Advice to Those in Troubled Relationships

Is your relationship suffering at the moment? Has it been going on for a while? At times, it can start to feel “normal” for couples to be in crisis mode, and that’s when it becomes a real problem. In the eyes of some, ongoing problems and conflicts are just a sign that the relationship should end, but for those who feel their relationship or marriage is worth fighting for, there are things you might try first.

1. Seek Professional Help

Seeing a marriage or relationship counsellor can be quite daunting at first. For example, if you go to professional relationship counselling in Elsternwick, or wherever you live, you might worry about what people you know will say or think about you. Equally, you might worry about sharing personal information with a stranger.

These worries are natural but unnecessary. If you can just take that first step and start seeking professional help from counsellors, then you will start to see things from a different perspective which is key to finding constructive solutions. Sometimes it’s that third-party, impartial voice that we need to confirm what we have suspected or quietly known in our hearts all along but were too afraid to face.

2. It’s Time for Honesty

So much of what poisons relationships can be traced back to lies and deception. Even small “white lies” are problematic, planting seeds of mistrust and doubt that only serve to toxify a connection between 2 people. Restoring honesty and trust between you is the path back to a healthy and happy relationship, even if that medicine is quite bitter to the taste at first.

If you don’t have trust, then you have nothing at all. According to Shula Melamed, M.A., MPH, “We depend on our partner being our port in the storm, a person who we can trust with our thoughts, feelings, and heart.” If you can no longer have that from your partner, then what can you expect from them in the future? And what can they expect from you?

3. Avoid Superlative Language

The language we choose also has a great bearing on how our relationships develop. One type of language that it’s a good idea to avoid is strong superlative words such as never, always, worst, best, etc. Why do we say this? Well, if you’re using such terms in a positive, loving and supportive sense, they might be alright, but in most other contexts they serve only to divide.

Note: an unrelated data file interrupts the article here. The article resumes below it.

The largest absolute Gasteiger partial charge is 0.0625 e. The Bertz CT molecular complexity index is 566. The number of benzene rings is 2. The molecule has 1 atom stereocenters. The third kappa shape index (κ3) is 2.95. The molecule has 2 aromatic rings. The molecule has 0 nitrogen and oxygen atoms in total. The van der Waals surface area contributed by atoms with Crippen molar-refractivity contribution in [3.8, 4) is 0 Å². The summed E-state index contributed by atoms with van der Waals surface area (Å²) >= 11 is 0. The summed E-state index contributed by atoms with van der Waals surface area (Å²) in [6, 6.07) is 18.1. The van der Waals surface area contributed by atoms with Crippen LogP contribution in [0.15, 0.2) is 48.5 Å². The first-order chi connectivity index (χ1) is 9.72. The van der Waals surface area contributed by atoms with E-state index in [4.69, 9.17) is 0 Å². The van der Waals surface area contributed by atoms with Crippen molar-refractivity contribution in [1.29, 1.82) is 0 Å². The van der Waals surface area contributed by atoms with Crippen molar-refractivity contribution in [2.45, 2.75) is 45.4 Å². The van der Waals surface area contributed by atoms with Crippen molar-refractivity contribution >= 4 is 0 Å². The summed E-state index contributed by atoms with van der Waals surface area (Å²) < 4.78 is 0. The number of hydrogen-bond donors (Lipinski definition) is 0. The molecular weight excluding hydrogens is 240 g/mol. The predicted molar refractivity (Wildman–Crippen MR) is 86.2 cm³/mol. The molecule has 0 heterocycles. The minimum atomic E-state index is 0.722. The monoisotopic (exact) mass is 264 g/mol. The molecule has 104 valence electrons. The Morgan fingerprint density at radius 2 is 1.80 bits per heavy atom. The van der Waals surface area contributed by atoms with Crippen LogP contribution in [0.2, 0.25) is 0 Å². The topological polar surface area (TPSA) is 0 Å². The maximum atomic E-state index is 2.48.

The trouble with superlative adjectives is that they are hard to believe. They’re mostly subjective, and thus prompt natural disagreement from your interlocutor. If that person is also your romantic partner, you risk driving wedges between you until your thinking is on entirely different pages. They can also be used to wound another person deeply when used negatively. Using more tentative language can help avoid one of you digging in your heels and refusing to listen.

4. Work on Listening to Each Other More

As the old saying goes: we have 2 ears but only 1 mouth; therefore we should listen twice as much as we speak. When people in a relationship can learn to listen to each other more and think about and reflect on what the other is saying --- and not how they are saying it --- then communication between those 2 people is immediately improved.

5. Self-Reflect on Your Mistakes

So much of what fuels conflict in couples is where one party is convinced the other is entirely in the wrong. This kind of thinking fosters resentment, which is another truly toxic substance to have muddying the waters of a relationship. The best way out of it is to self-reflect on mistakes that you have made, acknowledge them and understand them. When you do, you can then empathise with your partner more and produce a better outcome.

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